A multitude of misconceptions can exist around mental diversity for those people who have not been directly impacted by disability in their lives. Much like the diverse ethnic, cultural and personal differences that exist in our society, different brain functions exist that have been labeled as Dyslexia, Attention Deficit Hyperactivity Disorder, Autistic Spectrum, Tourette Syndrome, and others. While it may seem intuitive that neurological differences would already be an established and celebrated aspect of diversity, neurodiversity is certainly not popularized yet. Even Forbes failed to include it as a component in measuring how firms can become more innovative by including diverse perspectives as a part of their workforce.

Neurodiversity is a relatively recent movement that asks society to think of these brain differences as a variation in human wiring instead of a disease. Similar to how businesses are learning that individuals with autism are highly competent and loyal employees, society at large is learning to celebrate the plethora of brain functionalities that exist and embracing the lifestyles associated with them.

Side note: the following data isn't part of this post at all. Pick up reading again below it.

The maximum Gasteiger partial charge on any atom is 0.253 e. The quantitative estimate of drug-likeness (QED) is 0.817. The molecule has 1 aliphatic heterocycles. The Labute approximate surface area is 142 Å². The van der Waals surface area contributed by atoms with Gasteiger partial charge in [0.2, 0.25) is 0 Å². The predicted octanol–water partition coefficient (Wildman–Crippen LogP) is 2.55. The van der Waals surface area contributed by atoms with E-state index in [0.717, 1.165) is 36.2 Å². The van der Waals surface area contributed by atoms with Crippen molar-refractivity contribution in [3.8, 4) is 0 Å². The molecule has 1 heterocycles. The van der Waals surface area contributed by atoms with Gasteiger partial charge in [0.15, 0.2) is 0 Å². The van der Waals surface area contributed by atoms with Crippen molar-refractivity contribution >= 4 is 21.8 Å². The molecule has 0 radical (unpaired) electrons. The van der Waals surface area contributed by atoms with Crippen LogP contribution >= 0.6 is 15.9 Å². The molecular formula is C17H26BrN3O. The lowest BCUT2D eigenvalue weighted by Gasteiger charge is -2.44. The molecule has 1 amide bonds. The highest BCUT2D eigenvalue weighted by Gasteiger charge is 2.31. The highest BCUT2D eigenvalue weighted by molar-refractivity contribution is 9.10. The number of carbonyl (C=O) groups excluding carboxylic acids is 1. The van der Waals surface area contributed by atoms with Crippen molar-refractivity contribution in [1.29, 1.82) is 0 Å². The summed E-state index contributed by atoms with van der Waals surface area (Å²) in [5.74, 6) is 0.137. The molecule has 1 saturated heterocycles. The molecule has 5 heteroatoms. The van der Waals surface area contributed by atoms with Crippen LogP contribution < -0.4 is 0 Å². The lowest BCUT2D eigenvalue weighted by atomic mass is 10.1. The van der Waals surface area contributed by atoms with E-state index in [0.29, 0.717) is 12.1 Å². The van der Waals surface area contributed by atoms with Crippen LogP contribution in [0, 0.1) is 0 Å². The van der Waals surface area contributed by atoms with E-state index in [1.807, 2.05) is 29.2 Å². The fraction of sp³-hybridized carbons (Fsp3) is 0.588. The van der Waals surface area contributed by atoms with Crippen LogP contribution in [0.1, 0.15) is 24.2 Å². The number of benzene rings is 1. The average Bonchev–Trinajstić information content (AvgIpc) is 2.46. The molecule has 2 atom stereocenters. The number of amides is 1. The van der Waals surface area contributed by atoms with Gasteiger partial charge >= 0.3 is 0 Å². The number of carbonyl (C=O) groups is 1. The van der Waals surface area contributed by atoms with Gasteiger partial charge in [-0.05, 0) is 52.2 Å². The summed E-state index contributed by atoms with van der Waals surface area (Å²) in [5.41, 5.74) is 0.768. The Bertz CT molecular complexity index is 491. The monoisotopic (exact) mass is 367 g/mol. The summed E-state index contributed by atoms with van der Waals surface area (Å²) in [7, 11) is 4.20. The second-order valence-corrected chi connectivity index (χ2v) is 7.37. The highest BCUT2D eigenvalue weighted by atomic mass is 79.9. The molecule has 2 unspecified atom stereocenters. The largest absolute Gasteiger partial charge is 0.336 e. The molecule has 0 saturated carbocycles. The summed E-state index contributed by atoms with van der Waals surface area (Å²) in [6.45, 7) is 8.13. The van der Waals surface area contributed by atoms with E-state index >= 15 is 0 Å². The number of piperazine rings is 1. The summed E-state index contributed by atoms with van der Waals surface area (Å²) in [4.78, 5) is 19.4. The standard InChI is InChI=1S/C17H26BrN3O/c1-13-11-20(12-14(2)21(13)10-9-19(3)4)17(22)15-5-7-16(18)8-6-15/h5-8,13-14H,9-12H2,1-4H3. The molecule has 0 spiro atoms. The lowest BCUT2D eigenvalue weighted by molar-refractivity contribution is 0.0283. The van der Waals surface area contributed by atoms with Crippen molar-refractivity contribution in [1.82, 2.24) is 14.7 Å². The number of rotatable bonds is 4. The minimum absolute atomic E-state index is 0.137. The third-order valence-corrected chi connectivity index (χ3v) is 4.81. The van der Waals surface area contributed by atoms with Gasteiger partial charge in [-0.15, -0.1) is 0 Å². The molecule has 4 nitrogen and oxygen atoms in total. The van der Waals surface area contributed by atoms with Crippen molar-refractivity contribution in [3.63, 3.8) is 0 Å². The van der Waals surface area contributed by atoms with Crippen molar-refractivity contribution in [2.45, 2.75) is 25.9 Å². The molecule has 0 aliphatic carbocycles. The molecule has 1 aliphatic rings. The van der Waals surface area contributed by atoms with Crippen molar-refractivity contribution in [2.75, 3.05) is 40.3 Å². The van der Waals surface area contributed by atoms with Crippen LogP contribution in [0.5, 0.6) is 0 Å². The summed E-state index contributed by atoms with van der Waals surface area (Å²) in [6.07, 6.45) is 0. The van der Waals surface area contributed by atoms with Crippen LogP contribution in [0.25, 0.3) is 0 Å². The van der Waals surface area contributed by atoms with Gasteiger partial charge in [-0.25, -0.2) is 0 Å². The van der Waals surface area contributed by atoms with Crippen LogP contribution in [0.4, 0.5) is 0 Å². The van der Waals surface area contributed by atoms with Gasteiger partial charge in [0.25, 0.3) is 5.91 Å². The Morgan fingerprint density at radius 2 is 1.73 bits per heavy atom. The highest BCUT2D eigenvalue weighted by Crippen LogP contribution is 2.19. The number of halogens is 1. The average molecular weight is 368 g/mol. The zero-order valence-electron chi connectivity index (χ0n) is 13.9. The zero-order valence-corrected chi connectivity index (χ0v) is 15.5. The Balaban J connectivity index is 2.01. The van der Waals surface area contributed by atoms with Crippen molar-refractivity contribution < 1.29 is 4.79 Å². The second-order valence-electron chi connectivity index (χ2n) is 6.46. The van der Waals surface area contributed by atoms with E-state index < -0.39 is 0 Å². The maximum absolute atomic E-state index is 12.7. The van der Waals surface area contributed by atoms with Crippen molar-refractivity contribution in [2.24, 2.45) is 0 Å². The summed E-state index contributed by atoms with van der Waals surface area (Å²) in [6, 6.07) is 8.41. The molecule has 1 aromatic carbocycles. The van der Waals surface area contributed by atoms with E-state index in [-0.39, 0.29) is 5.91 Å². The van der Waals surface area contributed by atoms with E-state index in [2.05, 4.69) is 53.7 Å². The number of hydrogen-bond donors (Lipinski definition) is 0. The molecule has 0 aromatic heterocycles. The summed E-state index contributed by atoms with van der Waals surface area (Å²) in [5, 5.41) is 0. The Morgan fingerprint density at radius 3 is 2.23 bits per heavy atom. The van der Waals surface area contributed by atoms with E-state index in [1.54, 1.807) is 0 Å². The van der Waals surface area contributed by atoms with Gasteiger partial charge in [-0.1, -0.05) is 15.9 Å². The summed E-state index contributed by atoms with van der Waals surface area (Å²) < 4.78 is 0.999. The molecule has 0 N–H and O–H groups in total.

Neurodiversity insists that people with “atypical” brain functionality be integrated into society as they are and rejects that anyone’s way of thinking needs to be fixed or cured. While it’s important to recognize that those with autism can be high-functioning and have unique capabilities, some critics living with autism say the movement lacks full understanding.

Neurodiversity takes the right step in championing equality for those with different brain functionalities, however, not everyone with a neurodevelopmental disability can function on their own and certainly need support in their lives. Neurodiversity is a movement with wonderful intentions and its certainly important to bring issues of equality for those with neurological differences to the forefront.